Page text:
There are women (and men) who would disagree with Ms. Ratajkowski, contending that her view is reductionist (whether intended to be or not) in rendering women objects who are celebrated for their beauty but ignored (or even despised) if they lack what society defines as being beautiful. “Easy for her to say” (or do) might be the response of some to Ms. Ratajkowski’s viewpoint; those making such a response often will say that one’s mind, education, expertise, and life experiences (among other things) are more important than beauty, or at least should be taken into account when appreciating what a person brings to the table.
A corollary to the above counterpoint can be captured in the phrase “women have it hard enough” without having to feel the pressure of looking beautiful in the workplace (or anywhere else) to be more fully appreciated by others, male or female.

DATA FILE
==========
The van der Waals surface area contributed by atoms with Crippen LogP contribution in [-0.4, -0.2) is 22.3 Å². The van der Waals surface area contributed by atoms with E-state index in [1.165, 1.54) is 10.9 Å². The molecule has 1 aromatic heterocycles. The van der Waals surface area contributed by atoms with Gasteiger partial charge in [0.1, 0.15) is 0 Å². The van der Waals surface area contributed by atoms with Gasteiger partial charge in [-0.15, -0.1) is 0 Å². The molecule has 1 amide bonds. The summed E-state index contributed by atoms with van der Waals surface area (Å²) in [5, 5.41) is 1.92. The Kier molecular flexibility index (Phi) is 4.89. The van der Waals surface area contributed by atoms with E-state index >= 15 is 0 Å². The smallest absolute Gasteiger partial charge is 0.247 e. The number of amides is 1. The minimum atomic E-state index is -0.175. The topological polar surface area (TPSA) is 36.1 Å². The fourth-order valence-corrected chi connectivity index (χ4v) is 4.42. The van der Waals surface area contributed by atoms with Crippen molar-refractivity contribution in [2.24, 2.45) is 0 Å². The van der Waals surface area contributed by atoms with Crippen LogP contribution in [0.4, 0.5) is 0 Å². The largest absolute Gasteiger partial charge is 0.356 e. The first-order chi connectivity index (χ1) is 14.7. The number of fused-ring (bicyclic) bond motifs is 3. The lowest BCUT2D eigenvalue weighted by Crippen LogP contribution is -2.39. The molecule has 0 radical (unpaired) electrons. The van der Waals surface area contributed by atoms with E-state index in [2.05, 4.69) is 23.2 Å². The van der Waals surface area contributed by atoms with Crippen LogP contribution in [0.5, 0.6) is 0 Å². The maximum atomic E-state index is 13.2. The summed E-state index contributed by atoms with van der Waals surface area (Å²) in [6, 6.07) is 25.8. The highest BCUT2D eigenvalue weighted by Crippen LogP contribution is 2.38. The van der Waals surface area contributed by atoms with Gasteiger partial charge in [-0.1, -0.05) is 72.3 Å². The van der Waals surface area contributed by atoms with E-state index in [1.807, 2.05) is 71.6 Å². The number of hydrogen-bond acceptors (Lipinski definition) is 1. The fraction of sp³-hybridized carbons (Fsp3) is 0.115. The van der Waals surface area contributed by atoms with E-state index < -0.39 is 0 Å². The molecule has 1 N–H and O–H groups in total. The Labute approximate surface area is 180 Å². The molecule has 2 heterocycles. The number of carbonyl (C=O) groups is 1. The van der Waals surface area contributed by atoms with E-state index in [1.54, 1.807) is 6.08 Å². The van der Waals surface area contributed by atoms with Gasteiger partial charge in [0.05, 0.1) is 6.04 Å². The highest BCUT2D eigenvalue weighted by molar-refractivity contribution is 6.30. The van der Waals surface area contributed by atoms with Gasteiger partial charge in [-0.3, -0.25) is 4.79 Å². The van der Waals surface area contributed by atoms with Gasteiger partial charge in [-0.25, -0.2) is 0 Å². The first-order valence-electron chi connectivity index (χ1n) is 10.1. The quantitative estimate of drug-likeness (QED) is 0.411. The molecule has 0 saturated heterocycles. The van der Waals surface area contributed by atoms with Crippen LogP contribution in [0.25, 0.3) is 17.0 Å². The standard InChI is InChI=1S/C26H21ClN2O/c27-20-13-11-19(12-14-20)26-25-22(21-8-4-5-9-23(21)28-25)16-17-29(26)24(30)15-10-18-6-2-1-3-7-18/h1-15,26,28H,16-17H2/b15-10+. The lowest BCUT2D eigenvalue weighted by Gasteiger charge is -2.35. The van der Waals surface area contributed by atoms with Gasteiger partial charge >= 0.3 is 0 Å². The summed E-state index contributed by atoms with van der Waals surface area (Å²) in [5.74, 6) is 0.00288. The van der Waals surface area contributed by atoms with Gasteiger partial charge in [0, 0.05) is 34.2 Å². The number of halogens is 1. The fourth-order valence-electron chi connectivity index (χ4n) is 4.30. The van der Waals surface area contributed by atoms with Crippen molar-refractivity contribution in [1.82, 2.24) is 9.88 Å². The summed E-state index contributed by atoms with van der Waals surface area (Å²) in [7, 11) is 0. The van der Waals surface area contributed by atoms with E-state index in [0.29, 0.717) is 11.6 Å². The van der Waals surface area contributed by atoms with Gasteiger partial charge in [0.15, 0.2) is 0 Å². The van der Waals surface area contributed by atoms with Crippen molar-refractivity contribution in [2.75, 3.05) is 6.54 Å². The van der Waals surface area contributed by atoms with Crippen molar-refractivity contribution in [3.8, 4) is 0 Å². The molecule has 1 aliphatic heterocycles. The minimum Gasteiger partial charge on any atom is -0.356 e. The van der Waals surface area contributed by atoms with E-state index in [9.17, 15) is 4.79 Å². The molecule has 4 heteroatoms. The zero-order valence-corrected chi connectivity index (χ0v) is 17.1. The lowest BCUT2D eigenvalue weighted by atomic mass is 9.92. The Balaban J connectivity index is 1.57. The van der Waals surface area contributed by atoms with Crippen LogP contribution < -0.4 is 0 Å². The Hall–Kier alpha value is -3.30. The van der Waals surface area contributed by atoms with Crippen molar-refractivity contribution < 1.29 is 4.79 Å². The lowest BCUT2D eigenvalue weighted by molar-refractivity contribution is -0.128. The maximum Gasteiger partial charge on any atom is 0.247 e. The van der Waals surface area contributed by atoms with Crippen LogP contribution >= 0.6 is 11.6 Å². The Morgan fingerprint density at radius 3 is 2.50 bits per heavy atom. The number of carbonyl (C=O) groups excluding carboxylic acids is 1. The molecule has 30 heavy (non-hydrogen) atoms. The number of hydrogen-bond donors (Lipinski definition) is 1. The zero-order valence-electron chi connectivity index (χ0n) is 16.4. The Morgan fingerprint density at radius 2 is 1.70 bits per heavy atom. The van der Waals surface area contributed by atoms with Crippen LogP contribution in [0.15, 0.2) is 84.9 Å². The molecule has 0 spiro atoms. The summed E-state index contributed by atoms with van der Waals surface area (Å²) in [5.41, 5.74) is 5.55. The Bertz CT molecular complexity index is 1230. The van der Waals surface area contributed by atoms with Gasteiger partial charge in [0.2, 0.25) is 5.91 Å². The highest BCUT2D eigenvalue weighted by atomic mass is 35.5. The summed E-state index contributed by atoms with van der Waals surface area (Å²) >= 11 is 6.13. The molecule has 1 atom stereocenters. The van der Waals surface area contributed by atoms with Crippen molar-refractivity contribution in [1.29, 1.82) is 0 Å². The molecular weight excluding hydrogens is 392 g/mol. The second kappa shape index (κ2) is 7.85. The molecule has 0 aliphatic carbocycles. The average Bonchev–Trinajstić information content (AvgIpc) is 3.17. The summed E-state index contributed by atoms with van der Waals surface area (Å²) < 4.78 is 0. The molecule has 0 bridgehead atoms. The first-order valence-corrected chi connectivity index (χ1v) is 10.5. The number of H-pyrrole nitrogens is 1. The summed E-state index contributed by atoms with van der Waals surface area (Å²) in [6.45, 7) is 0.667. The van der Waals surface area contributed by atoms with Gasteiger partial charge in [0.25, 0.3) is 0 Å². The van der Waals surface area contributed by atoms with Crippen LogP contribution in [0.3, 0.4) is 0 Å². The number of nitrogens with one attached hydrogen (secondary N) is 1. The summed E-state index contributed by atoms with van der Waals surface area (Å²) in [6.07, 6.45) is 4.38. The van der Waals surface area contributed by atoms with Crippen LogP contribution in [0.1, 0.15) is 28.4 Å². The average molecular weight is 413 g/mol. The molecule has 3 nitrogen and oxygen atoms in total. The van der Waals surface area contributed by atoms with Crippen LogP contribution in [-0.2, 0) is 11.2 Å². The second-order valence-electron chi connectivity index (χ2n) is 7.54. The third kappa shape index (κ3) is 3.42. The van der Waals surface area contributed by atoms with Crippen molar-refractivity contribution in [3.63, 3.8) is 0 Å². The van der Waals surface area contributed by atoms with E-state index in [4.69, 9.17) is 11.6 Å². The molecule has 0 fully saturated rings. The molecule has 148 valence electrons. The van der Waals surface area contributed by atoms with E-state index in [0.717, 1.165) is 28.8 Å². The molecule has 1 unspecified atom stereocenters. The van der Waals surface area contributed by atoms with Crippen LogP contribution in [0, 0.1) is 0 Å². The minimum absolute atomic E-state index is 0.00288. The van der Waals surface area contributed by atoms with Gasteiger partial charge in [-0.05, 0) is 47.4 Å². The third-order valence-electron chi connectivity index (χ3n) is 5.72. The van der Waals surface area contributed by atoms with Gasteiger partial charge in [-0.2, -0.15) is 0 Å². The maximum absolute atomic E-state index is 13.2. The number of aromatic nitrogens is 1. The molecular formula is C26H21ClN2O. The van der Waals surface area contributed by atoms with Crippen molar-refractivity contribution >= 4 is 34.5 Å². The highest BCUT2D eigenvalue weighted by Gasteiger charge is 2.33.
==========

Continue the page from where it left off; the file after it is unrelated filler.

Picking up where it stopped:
The “Bleak Picture” Faced by Women Seeking to Advance at Law Firms
In her recent New York Times article (July 24), Elizabeth Olson noted that 50.3% of current law school graduates are women but comprise less than 35% of lawyers at law firms. And their share of equity partnerships has been stuck at 20% for many years. Only nine of 300 law firms in a recent survey had an attorney count that was at least 50% female. Moreover, as Debra Cassens Weiss just reported in the ABA Journal (July 25), a recent “Glass Ceiling Report” by Law360 concluded that “[p]rogress for women lawyers seeking greater representation in U.S. law firms is incremental at best.” Ms. Weiss also noted that only 17% of law firms report having a lawyer workforce that is at least 40% female.